Cities worldwide face pressure from population growth, an ageing and deteriorating water infrastructure and climate change. As the demand for water keeps increasing, a growing number of cities struggle to provide a sustainable and uninterrupted supply of clean drinking water. Moreover, in areas with high population density, a lack of adequate wastewater treatment pose a significant risk to both human health and the environment. Finally, the increased frequency of extreme weather events is forcing cities to become more climate-resilient.
Ensuring long-term water security in cities requires a holistic and integrated approach to urban water management. This includes the availability of high-quality water sources, effective treatment plants for both water and wastewater as well as an efficient distribution network with minimum water loss. Blue-green infrastructure can help cities improve their resilience to climate change and the liveability for its citizens.
Water for smart liveable cities
Good water management can make cities healthier places to live, resilient towards climate change and more sustainable overall. Without proper sanitation, sewerage and clean water supply, there is no liveable city. This white paper features lessons learned from different Danish stakeholders within urban water management. It is meant to serve as a tool for inspiration for creating innovative water solutions, which contribute to smarter and more liveable cities.
Analysing wastewater can detect second wave of COVID-19 outbreak
The wastewater from Denmark’s largest wastewater company, BIOFOS, is part of a groundbreaking research project at the Technical University of Denmark (DTU) that will provide valuable knowledge on how the coronavirus spreads.
New EU rules aim to ensure better drinking water and less waste
New EU directive map out how drinking water quality and supply can improve across the EU. Denmark has helped to focus on water waste in the revised EU directive aimed at ensuring consumers healthy and clean drinking water.
3 examples of holistic urban solutions: a water & climate adaptation perspective
Our cities are growing and so is the need to make them more sustainable and liveable. In this month’s article, we gather 3 examples of holistic urban solutions from a water and climate adaption perspective that contribute to creating liveable cities.
The Aarhus River Project – improved water quality and flood prevention in one
We have reopened the cased Aarhus River so that people are once again able to enjoy the open water areas in the centre of Aarhus. The opening of the river is also an important part of Aarhus Vand’s project about flood prevention and preventing wastewater from overflowing into lakes, streams and bay. The Municipality of […]
Refrigeration plants and flood warning to mitigate climate impacts in developing countries
Two partnerships with Danish participation are supported by P4G – Partnering for Green Growth and the Global Goals 2030 – to find solutions to curb the consequences of climate change in Africa and Asia. The solutions are based on new technology and local cooperation in developing countries.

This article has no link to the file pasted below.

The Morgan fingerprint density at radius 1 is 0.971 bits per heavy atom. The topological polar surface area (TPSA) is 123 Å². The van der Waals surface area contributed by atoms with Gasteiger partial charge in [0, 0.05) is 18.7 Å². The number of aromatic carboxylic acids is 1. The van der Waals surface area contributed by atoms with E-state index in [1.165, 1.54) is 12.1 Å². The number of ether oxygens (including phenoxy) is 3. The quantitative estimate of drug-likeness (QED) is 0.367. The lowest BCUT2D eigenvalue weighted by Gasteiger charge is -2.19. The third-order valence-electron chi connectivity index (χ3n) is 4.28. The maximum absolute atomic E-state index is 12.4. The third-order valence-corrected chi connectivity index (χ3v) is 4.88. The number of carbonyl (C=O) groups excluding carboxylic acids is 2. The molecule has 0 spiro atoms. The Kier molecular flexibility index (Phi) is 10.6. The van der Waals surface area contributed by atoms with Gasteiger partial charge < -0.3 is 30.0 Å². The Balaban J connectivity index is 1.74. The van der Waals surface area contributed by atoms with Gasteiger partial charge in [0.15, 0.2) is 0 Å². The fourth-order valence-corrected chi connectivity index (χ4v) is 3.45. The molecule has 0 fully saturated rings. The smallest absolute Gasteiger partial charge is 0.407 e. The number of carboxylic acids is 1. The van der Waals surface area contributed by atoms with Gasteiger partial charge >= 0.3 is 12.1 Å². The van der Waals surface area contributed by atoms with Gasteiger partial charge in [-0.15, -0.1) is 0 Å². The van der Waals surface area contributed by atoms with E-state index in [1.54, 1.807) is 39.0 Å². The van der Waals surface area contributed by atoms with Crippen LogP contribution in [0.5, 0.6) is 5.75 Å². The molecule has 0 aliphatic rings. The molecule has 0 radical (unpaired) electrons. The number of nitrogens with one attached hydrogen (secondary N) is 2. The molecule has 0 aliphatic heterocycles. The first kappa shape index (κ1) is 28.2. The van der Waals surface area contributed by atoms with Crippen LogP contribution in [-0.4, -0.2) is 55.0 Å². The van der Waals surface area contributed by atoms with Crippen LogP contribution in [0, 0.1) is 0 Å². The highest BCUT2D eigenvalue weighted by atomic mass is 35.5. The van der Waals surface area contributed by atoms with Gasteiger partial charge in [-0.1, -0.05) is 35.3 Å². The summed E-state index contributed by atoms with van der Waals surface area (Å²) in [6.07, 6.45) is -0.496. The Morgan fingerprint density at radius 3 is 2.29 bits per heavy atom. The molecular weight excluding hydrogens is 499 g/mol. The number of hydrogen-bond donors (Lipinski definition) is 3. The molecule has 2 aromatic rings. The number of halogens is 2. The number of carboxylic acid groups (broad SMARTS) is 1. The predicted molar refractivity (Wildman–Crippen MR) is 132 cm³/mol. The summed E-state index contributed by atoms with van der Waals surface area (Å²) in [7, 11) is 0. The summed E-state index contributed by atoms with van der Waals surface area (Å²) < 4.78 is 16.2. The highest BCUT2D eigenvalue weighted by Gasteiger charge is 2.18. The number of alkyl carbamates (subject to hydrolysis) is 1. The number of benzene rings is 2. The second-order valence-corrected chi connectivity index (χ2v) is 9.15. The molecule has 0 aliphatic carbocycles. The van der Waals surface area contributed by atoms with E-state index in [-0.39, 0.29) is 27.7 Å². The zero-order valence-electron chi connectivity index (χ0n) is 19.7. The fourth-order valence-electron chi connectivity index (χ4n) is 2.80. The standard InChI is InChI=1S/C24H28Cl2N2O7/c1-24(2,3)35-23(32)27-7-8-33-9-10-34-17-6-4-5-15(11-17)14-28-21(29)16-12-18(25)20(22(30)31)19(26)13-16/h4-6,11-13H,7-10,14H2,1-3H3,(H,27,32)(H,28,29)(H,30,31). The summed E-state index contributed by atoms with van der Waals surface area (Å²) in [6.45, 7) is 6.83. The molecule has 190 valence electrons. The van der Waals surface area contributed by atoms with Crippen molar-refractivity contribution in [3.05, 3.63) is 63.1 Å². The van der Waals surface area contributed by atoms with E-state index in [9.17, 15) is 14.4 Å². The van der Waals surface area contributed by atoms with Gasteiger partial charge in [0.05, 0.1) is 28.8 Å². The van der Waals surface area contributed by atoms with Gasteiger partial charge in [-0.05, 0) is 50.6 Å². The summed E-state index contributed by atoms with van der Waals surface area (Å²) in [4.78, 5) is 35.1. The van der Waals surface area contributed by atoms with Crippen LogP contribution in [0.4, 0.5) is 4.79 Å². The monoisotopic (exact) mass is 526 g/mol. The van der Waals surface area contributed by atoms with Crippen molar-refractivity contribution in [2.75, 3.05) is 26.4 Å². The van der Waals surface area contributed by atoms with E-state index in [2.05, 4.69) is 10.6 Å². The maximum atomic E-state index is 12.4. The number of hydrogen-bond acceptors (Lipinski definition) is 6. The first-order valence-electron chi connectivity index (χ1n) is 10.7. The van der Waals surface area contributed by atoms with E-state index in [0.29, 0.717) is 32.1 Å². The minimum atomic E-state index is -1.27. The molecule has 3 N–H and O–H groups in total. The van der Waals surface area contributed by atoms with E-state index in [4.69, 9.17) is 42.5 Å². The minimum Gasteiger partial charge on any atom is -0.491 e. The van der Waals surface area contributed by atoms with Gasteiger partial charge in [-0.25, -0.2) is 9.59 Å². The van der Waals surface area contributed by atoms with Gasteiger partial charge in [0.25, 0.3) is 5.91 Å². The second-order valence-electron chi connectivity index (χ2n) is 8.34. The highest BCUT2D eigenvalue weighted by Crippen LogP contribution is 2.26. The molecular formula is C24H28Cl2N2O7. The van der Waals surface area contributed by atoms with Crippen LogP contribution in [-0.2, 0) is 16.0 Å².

Assisting South Africa in meeting issues of water security
Like many other countries, South Africa faces severe challenges in terms of water and energy security. Danish companies and authorities aim to assist South Africa to catalyse their green transition and meet water challenges at African Utility Week 2019.
Reducing urban water loss
25-50% of all distributed water globally is lost or never invoiced due to illegal connections, inaccurate billing systems, inaccurate metering, leakages, deteriorating infrastructure and wrong water pressure management etc. – or in short Non-Revenue Water (NRW). This white paper examines how water utilities can improve efficiency and meet future demand for water by reducing Non-Revenue Water.
Sustainable urban drainage systems
As the climate changes and the number and frequency of rainfall events increases, so does the need for intelligent rainwater management solutions. This White Paper presents insight into lessons learned from Danish stakeholders within rainwater management and Sustainable Urban Drainage Systems (SUDS).
Unlocking the potential of wastewater
On a global scale, less than half of all wastewater is collected and less than one fifth is treated. This has led to severe environmental degradation of many inland and sea waters around the world. This white paper provides lessons learned from Danish stakeholders within wastewater treatment.
Bathing water quality in the harbour requires a modern sewer system
Copenhagen is one of the few cities in the world where you can safely bathe in the harbour. This is largely owing to the extension and upgrading of the sewer system that has taken place in the recent years. Among other things realized through closing of many of the outlets where combined sewer overflow was previously discharged in connection with heavy rain. Instead, large tanks have been set up for collection and delay of the wastewater, and control of sewer system and wastewater treatment plants has been introduced.
The Five Gardens (Digterhaven) exploit torrential rains
The City of Sønderborg repeatedly had problems with flooding due to heavy rain. In September 2012, the utility company Sønderborg Forsyning therefore started to build five rain gardens which were to delay the rainwater from cloudbursts and help to prevent future flooding. Instead of direct rainwater to the sewer, the rainwater was used as a […]